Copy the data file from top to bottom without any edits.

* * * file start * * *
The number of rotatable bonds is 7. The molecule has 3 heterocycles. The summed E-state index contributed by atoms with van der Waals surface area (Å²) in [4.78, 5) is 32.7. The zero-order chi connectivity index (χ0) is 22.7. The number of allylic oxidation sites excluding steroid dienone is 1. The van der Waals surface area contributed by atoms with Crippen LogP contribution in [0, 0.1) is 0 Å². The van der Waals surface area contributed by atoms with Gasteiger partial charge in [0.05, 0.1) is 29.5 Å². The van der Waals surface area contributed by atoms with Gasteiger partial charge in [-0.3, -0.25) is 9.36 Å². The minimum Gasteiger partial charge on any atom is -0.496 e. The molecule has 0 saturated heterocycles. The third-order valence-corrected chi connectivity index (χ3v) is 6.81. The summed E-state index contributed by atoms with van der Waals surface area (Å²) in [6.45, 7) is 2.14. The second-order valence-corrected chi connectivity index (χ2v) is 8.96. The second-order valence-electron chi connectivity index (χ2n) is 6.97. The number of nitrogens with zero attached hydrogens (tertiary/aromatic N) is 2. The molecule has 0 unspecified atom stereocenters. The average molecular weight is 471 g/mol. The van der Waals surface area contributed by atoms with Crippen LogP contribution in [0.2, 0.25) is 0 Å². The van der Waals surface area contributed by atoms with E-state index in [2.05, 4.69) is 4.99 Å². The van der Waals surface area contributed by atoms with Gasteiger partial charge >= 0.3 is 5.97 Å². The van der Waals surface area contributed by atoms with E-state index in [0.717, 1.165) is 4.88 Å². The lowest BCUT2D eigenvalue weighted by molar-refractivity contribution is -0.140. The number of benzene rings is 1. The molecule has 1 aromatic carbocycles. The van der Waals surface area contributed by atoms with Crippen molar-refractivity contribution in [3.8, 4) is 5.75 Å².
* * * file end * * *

The number of rotatable bonds is 7. The molecule has 3 heterocycles. The summed E-state index contributed by atoms with van der Waals surface area (Å²) in [4.78, 5) is 32.7. The zero-order chi connectivity index (χ0) is 22.7. The number of allylic oxidation sites excluding steroid dienone is 1. The van der Waals surface area contributed by atoms with Crippen LogP contribution in [0, 0.1) is 0 Å². The van der Waals surface area contributed by atoms with Gasteiger partial charge in [0.05, 0.1) is 29.5 Å². The van der Waals surface area contributed by atoms with Gasteiger partial charge in [-0.3, -0.25) is 9.36 Å². The minimum Gasteiger partial charge on any atom is -0.496 e. The molecule has 0 saturated heterocycles. The third-order valence-corrected chi connectivity index (χ3v) is 6.81. The summed E-state index contributed by atoms with van der Waals surface area (Å²) in [6.45, 7) is 2.14. The second-order valence-corrected chi connectivity index (χ2v) is 8.96. The second-order valence-electron chi connectivity index (χ2n) is 6.97. The number of nitrogens with zero attached hydrogens (tertiary/aromatic N) is 2. The molecule has 0 unspecified atom stereocenters. The average molecular weight is 471 g/mol. The van der Waals surface area contributed by atoms with Crippen LogP contribution in [0.2, 0.25) is 0 Å². The van der Waals surface area contributed by atoms with E-state index in [2.05, 4.69) is 4.99 Å². The van der Waals surface area contributed by atoms with Gasteiger partial charge >= 0.3 is 5.97 Å². The van der Waals surface area contributed by atoms with E-state index in [0.717, 1.165) is 4.88 Å². The lowest BCUT2D eigenvalue weighted by molar-refractivity contribution is -0.140. The number of benzene rings is 1. The molecule has 1 aromatic carbocycles. The van der Waals surface area contributed by atoms with Crippen molar-refractivity contribution in [3.8, 4) is 5.75 Å².